The consequences of this annulment are more severe than a lousy photoshop job, however.  Once the decision is made, what provoked the decision is completely lost “in the uniformity of multiple-presentation.”  It is a “paradox of action”; partly, this means that every progressive moment must deal with the possibility of being co-opted.  The chance of the event and the possibilities it offers are “reduced to the common lot and submitted to the effect of structure.”  The force of the movement would be nothing other than the will-to-power of its participants.  Of course we see how often the claim is made that revolutionaries are concerned with nothing other than gaining power, and this is a real danger:

“The will to power, which is the interpretive capacity of the decision, would bear within itself a certitude that its ineluctable consequence be the prolonged repetition of the laws of the situation.  Its destiny would be be that of wanting the Other only in its capacity as a new support for the Same. . . . It is well known what kind of pessimistic political conclusions and nihilistic cult of art are drawn from this evaluation of the will in ‘moderate’ (let’s say: non-Nazi) Nietzscheism.” (202-203)

The leftist danger of this annulment of the event is “speculative leftism,” which “imagines that an intervention authorizes itself on the basis of will alone; that it breaks with the situation without any other support than its own negative will.” (210)  It is the attempt to break the history of the world in two: everything before the event becomes irrelevant.  This ends up in Manicheanism, and it desires only the capital-R Revolution or the Apocalypse.

The antidote to this problem of annulment is that both senses of recognition must be retained.  In other words, the undecidability of the event must not be lost.  The name of the event, (“Occupy” or “the 99%”) which is what circulates in the situation, is drawn from the edge of the void, or what is unnoticed or “irrelevant.”  The insistence on retaining undecidability has several consequences, only a few of which we will look at here.

First, we can’t confuse the un-presented with its name.  The multiple exists as two: as an absence and a name subtracted from the count.  The 99% names those ignored in the political or economic situation, and are not named as such in accordance with any of the old rules.  Second, there is no there is no one name; then the count-as-one would govern the intervention.  That is, the event would be reduced to and counted as a single term when in fact it is fundamentally two.  Because no rules govern the naming of the un-presented, the act naming is “illegal” – it is a choice without any rules.

More importantly, the intervention is only recognized in the situation by its consequences.  The name is presented, its support is not.  “It will therefore always remain doubtful whether there has been an event or not, except to those who intervene, who decide its belonging to the situation.”  So from the outside, it will always appear as if a few trouble-makers are acting up, or that the problems are just the logical result of a bad situation.  This is especially true from the perspective of the state; all the state sees is the site (smelly hippies in Zucotti Park) and the name (pictures on the internet of people saying “I am the 99%”).  Trouble is always the work of outsiders: the lazy unemployed, foreign agitators, illegal immigrants.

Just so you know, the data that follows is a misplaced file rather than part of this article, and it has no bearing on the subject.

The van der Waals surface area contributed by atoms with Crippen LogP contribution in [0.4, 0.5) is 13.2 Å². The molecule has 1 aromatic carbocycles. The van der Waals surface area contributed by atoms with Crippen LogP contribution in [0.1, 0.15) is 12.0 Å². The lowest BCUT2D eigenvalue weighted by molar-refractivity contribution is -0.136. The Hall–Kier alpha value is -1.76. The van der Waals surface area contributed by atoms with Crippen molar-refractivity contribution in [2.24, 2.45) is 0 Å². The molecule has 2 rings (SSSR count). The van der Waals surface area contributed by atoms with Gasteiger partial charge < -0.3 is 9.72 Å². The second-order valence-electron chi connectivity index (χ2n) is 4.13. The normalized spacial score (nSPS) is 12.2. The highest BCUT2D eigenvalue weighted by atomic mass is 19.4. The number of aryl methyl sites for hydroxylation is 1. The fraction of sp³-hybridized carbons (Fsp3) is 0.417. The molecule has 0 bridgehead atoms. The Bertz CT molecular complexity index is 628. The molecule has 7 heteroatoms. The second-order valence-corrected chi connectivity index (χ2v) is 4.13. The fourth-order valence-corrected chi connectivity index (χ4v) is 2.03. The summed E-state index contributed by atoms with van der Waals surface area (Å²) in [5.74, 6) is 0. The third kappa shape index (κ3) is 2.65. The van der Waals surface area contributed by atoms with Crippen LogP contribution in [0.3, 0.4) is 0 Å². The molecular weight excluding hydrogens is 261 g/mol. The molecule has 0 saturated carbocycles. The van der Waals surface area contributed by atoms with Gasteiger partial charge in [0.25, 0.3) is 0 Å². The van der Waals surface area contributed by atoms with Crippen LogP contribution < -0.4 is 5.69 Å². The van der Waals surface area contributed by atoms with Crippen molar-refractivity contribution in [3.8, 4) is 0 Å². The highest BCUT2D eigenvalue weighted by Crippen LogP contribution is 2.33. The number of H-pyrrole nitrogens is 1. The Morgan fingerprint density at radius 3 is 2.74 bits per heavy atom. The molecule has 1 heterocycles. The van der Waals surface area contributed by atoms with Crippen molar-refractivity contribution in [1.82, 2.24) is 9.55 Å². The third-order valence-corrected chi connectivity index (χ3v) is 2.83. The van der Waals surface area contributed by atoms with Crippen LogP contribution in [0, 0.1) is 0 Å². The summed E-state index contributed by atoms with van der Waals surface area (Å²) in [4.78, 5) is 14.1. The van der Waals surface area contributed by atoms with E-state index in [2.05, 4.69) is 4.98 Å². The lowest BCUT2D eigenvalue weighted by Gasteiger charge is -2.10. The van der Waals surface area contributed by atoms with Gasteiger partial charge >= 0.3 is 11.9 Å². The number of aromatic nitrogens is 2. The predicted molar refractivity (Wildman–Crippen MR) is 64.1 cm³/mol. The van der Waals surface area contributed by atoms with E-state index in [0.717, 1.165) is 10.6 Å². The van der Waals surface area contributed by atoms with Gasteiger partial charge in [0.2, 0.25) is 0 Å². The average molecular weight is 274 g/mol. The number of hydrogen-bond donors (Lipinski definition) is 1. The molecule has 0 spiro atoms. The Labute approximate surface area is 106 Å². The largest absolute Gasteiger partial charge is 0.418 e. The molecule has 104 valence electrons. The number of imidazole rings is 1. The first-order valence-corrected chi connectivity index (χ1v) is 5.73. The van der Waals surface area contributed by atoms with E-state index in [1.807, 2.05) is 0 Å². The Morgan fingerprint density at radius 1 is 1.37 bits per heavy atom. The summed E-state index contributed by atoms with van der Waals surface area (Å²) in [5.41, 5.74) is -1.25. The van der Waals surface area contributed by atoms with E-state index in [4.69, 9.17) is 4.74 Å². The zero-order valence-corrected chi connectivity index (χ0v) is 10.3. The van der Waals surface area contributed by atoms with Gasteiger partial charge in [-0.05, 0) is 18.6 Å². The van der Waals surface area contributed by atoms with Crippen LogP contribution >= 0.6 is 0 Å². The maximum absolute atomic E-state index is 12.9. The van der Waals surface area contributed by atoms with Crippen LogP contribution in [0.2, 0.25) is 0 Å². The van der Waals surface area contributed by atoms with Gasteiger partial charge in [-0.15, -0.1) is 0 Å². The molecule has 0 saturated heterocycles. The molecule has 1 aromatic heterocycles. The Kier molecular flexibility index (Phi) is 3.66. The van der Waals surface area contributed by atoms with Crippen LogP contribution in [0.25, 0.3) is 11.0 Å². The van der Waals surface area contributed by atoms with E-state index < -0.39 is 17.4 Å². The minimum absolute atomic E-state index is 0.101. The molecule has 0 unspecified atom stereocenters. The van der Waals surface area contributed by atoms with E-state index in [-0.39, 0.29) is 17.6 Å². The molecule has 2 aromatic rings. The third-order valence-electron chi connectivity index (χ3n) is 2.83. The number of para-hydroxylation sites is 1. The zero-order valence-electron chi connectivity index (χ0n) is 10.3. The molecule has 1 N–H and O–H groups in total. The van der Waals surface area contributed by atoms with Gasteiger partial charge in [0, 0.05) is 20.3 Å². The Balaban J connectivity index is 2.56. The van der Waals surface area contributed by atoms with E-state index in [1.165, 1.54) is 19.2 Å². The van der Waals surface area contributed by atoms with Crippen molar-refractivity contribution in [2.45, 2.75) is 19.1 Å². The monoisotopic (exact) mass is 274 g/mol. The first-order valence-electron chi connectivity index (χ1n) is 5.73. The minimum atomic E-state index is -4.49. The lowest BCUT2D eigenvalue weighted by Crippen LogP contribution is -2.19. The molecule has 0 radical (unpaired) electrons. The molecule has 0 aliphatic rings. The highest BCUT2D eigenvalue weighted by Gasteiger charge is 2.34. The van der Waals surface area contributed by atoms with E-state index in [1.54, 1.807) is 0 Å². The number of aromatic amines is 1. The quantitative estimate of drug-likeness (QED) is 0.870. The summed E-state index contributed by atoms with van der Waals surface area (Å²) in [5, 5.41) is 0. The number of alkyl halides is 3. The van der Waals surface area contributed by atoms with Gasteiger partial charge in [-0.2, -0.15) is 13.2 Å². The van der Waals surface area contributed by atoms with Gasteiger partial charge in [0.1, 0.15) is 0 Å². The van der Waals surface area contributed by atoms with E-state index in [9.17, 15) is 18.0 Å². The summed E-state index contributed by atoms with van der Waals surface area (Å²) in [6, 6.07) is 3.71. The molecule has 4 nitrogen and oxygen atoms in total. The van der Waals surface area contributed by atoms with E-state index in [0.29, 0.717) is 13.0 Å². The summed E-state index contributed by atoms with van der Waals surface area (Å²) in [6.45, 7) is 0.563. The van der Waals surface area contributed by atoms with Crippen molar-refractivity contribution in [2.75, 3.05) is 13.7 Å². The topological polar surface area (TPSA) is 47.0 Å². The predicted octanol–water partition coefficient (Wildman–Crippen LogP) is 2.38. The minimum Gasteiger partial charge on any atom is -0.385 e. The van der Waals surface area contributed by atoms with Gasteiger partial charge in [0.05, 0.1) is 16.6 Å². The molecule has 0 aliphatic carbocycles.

How does an intervention commence, then?  Badiou says, “What is at stake here is the commencement of a long critical trial of the reality of action, and the foundation of the thesis: there is some newness in being – an antagonistic thesis ‘with respect to the maxim from Ecclesiastes…” (209)

As we’ve said, there is a circle: in order to decide that there something undecidable in the situation, one must first decide that there is something undecidable.  Badiou’s answer to this circularity is that “There is actually no other recourse against the circle than that of splitting the point at which it rejoins itself,” and “The possibility of the intervention must be assigned to the consequences of another event.  It is evental recurrence which founds intervention.” (209)

In other words, the way out of the circle is to say that the naming of the event is actually founded upon a previous event.  In a seeming acceptance of eternal regress, Badiou says that there is no primal event or origin.  The speculative leftism described above is precisely the insistence on radical commencement.  The whole effort lies in the following out the event’s consequences, not in glorifying its occurrence.  “This is why its sole foundation lies in a discipline of time” – fidelity.  Next time, we’ll look at the anatomy of this discipline of time via his reading of Blaise Pascal.